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CaregiverL Oct 11, 2018
That’s such a smart attitude! Did you have to get your wishes in writing & witnessed?
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My mom was diagnosed 10 years ago, at the age of 71 with AD. She has been in LTC for 5 years and on hospice for 8 months now, losing weight and declining. Yet in the last 2 weeks she has become slightly verbal again with appropriate responses! I too am thinking ‘how long?’ I worked in a LTC years ago and I remember people in my mom’s present state the 2 years I was there. I am hoping it does not last much longer, but bracing myself for the long run.
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Reply to fantasmagorical
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This could be my mom's story. She struggled with dementia for 12 years. Was in a facility for 8. She was on and off hospice for 2 years. The last year was the worst with her decline. HAVING to be fed, non verbal, no expression except for the few times I want to believe she recognized me. She had 3 seizures in that year. Had never had a seizure in her life but I'm told and have read that sometimes the brain does this at this stage. Sometimes they seem to rally for a few days before everything starts to go. I also would rely on hospice. They are experts at knowing when and how the body breaks down. One of the few times in 8 years my husband and I went out of town for an overnight trip to see friends, I got the call she had passed within a 3 hour window. We hadn't been there more than 8 hours. I believe she had a seizure at night and aspirated. They said heart and who knows. I am glad I told her I loved her before I left and I know there's not one thing I could have done but still feel a little guilty I wasn't there. Anyway, I'm so sorry that you and your mom are having to go through this. I prayed everyday that my mom didn't know a thing. I just hated seeing her like that. Good luck to you and may God Bless you both.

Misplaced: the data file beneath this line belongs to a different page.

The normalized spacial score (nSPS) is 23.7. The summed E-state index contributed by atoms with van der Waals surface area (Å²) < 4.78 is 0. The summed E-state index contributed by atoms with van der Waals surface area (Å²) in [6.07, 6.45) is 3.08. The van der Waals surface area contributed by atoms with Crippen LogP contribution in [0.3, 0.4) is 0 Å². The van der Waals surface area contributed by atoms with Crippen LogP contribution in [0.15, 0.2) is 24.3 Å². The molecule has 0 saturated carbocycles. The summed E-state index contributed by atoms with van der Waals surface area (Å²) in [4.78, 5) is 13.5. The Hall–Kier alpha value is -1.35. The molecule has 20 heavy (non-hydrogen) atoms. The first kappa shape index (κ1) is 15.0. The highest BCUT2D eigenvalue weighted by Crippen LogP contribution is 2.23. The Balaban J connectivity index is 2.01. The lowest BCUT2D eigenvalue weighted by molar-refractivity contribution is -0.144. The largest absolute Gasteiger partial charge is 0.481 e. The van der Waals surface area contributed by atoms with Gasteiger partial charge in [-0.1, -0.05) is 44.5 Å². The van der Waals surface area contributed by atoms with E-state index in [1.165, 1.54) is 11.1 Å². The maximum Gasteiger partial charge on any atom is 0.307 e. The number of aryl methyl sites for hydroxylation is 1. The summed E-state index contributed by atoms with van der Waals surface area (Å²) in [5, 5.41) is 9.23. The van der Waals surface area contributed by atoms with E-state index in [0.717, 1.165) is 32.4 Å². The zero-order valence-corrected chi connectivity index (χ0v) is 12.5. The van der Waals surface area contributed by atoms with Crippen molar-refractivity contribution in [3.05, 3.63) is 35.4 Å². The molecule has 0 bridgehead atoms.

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CaregiverL Oct 11, 2018
She waited till you left to pass. I remember when my Father was very sick & in hospital....my Mother & I were there & we didn’t even get home yet...& he passed...like he waited till we left...btw hospital very near to house